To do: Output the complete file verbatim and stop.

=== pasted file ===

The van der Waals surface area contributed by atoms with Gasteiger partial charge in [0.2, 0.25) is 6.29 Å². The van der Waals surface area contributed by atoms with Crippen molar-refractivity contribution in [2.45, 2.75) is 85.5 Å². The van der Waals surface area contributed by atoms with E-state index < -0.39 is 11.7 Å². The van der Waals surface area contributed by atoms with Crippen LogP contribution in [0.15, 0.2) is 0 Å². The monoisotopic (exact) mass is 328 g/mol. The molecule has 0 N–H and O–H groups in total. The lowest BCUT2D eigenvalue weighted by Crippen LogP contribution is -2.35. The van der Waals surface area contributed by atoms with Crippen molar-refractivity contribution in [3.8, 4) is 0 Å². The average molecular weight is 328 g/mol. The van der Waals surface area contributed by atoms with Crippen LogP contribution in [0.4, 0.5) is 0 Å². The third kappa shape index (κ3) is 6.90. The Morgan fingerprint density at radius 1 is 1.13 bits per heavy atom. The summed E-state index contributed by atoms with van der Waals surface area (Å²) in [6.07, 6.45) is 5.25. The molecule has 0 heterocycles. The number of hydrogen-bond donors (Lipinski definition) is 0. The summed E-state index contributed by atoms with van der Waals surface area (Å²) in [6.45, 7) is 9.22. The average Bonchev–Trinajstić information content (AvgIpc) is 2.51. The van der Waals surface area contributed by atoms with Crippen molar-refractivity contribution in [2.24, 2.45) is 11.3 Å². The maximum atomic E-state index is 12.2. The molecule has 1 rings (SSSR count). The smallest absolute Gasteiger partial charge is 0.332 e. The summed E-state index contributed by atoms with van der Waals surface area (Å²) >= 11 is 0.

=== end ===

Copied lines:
The van der Waals surface area contributed by atoms with Gasteiger partial charge in [0.2, 0.25) is 6.29 Å². The van der Waals surface area contributed by atoms with Crippen molar-refractivity contribution in [2.45, 2.75) is 85.5 Å². The van der Waals surface area contributed by atoms with E-state index < -0.39 is 11.7 Å². The van der Waals surface area contributed by atoms with Crippen LogP contribution in [0.15, 0.2) is 0 Å². The monoisotopic (exact) mass is 328 g/mol. The molecule has 0 N–H and O–H groups in total. The lowest BCUT2D eigenvalue weighted by Crippen LogP contribution is -2.35. The van der Waals surface area contributed by atoms with Crippen molar-refractivity contribution in [3.8, 4) is 0 Å². The average molecular weight is 328 g/mol. The van der Waals surface area contributed by atoms with Crippen LogP contribution in [0.4, 0.5) is 0 Å². The third kappa shape index (κ3) is 6.90. The Morgan fingerprint density at radius 1 is 1.13 bits per heavy atom. The summed E-state index contributed by atoms with van der Waals surface area (Å²) in [6.07, 6.45) is 5.25. The molecule has 0 heterocycles. The number of hydrogen-bond donors (Lipinski definition) is 0. The summed E-state index contributed by atoms with van der Waals surface area (Å²) in [6.45, 7) is 9.22. The average Bonchev–Trinajstić information content (AvgIpc) is 2.51. The van der Waals surface area contributed by atoms with Crippen molar-refractivity contribution in [2.24, 2.45) is 11.3 Å². The maximum atomic E-state index is 12.2. The molecule has 1 rings (SSSR count). The smallest absolute Gasteiger partial charge is 0.332 e. The summed E-state index contributed by atoms with van der Waals surface area (Å²) >= 11 is 0.